During our time in the museum, I was messaging Dave Navarro (a friend from Traveler's World RV Park) because he was at the same eclipse event. We were trying to figure out if we could meet up and say "Hi." It didn't quite work out because I was in the middle of our 10k walk and as I told him, "I was a moving target." 

From the museum, we spent the rest of our time walking around and going through the open air exhibits, eating lunch, and then watching the eclipse.

Original gateway to Grand Island Baptist College
Pretty pond and garden
Log Cabin Settlement area
Remember these?
After we looked around Railroad Town, we decided to have a hot dog lunch at the Silver Dollar Cafe. The cafe had a tent with table and chairs under it. We ate there to stay in the shade. Then we figured we had a good view of the sun and the area wasn't very crowded, so we stayed there through the whole eclipse. 

For a while, it looked like we might not get to see the eclipse because clouds were moving in. Uh oh. But we're ready anyway!

Camera, sunglasses, eclipse glasses
(photo was taken with my Samsung smart phone)
Here we are in our eclipse glasses

Earlier in the blog, I mentioned NASA was sending up special balloons loaded with technology to live stream the eclipse from 70,000-90,000 feet. Below is one of the three balloons they sent up. It flew right over us.

NASA balloon
Peeking out at the clouds from the tent
Second NASA balloon--you can see all the
technology stuff hanging underneath it
Darren viewing the eclipse
Susan and Darren watching at about 90%
Me watching the eclipse from Railroad Town
Very uncrowded where we were
More watchers
As soon as the sun was at 100% totality, you could hear everyone in the museum complex cheering and clapping. During the total eclipse, we had to take off our eclipse glasses. We had a little over two minutes of totality. How can I describe how cool it was to look at the sun and see only the corona shooting out from around the moon? The temperature dropped about ten degrees. There were no shadows on the ground, and you could see planets and some of the brighter stars. The sky was almost purple. It was amazing!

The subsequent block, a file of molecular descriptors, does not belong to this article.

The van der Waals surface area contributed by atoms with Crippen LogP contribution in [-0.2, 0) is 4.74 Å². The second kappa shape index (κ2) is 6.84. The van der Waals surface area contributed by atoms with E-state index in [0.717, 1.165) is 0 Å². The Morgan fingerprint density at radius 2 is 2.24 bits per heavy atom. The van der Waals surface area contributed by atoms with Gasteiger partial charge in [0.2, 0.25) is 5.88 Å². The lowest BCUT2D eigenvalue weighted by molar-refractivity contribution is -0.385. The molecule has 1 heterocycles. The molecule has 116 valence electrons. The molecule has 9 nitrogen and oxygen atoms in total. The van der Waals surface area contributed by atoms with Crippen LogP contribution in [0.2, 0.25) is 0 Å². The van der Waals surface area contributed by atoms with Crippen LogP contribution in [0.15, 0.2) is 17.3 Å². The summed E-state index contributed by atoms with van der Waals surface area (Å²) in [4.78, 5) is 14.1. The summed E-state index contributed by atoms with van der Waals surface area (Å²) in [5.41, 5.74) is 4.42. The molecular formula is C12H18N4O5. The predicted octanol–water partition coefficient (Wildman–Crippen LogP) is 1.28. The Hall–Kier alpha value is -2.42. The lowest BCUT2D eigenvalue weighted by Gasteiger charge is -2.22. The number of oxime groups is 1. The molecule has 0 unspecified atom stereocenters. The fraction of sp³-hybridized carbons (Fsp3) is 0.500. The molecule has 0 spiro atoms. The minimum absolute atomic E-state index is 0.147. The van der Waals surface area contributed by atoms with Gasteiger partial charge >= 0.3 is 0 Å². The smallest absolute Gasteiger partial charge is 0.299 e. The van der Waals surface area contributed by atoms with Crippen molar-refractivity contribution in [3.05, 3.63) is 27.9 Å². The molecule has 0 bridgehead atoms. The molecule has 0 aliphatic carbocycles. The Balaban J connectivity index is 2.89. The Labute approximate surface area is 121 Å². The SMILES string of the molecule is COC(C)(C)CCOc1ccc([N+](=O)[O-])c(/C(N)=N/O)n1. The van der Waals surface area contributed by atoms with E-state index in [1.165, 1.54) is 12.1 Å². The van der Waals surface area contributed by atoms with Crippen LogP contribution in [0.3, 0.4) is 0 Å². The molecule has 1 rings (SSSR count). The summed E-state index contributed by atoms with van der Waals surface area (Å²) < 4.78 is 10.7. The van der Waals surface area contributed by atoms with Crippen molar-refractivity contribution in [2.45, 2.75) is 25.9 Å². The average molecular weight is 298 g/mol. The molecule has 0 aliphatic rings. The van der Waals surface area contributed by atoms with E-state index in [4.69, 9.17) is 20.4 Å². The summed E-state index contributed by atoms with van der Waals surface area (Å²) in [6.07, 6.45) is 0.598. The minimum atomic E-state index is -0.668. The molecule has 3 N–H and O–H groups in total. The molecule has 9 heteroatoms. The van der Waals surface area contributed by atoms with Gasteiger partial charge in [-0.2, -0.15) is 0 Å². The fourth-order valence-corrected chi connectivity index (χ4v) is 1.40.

Just before it was time for the sun to peep out again, we put our eclipse glasses back on. I was able to see a red diamond pattern around the top right edge of the moon. That apparently is called "Baily's beads" or the "diamond ring." I had read about it, but they said you can't always see it. I was thrilled to see it!

As soon as the sun started coming back out, we had full shadows, even though the sky didn't look fully bright yet. It was an eerie feeling. It took about 10-15 minutes before full brightness returned and the sky looked more normal.

Susan exclaiming about how quickly it got bright
The cafe had closed for the eclipse so the employees could watch it too. After the eclipse, they reopened and we went back for single-scoop ice cream cones because it was HOT out. 

We finished our walk by going to see Henry Fonda's childhood home (below). We toured the house and asked the docent why there were sheets as room dividers instead of walls. She said there were two reasons: (1) in the summertime they would open the windows on opposite sides of the house to create a cross-breeze to cool it down inside, and (2) in the winter, the houses were heated with a stove. If they built solid walls, the heat could not get to the rooms with solid walls and doors. With the sheet for a wall, the heat could permeate the room.

Henry Fonda's childhood home
Walking back we had beautiful views
This was the field where most of the people watched
Crowds leaving (this was about an hour after
Lots of people wanted Sno Cones!!
A long distance view of the church after
we exited the Stuhr Museum grounds
The bike path across the Wood River
Flood Control Project
We headed back into Hall County Park to retrieve the car. It was a wonderful day. 

The rest of the day was spent relaxing. Susan and Darren did a load of laundry and I put a couple of items in their load. Later, I decided to do a load of laundry too. That way I won't have to do laundry as soon as I get home.

We plan to leave early in the morning and do a 5k Volksmarch in the Swedish town of Lindsborg, Kansas on our way home. Travel Bug out.